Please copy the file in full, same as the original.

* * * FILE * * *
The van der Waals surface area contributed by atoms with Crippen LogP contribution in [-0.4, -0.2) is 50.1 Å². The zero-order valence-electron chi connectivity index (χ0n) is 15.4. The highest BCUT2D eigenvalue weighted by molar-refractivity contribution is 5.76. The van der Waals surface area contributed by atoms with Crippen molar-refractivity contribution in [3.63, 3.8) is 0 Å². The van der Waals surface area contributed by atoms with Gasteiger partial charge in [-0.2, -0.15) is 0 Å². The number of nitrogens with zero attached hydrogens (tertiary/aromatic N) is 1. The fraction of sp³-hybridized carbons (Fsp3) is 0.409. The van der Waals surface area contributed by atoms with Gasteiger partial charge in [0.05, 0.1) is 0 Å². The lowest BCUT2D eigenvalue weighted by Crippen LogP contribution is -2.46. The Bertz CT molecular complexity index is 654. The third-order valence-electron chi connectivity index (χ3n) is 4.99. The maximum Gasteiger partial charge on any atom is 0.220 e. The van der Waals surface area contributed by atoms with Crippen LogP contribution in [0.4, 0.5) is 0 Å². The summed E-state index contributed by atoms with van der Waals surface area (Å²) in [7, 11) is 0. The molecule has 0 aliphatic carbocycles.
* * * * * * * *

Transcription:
The van der Waals surface area contributed by atoms with Crippen LogP contribution in [-0.4, -0.2) is 50.1 Å². The zero-order valence-electron chi connectivity index (χ0n) is 15.4. The highest BCUT2D eigenvalue weighted by molar-refractivity contribution is 5.76. The van der Waals surface area contributed by atoms with Crippen molar-refractivity contribution in [3.63, 3.8) is 0 Å². The van der Waals surface area contributed by atoms with Gasteiger partial charge in [-0.2, -0.15) is 0 Å². The number of nitrogens with zero attached hydrogens (tertiary/aromatic N) is 1. The fraction of sp³-hybridized carbons (Fsp3) is 0.409. The van der Waals surface area contributed by atoms with Gasteiger partial charge in [0.05, 0.1) is 0 Å². The lowest BCUT2D eigenvalue weighted by Crippen LogP contribution is -2.46. The Bertz CT molecular complexity index is 654. The third-order valence-electron chi connectivity index (χ3n) is 4.99. The maximum Gasteiger partial charge on any atom is 0.220 e. The van der Waals surface area contributed by atoms with Crippen LogP contribution in [0.4, 0.5) is 0 Å². The summed E-state index contributed by atoms with van der Waals surface area (Å²) in [7, 11) is 0. The molecule has 0 aliphatic carbocycles.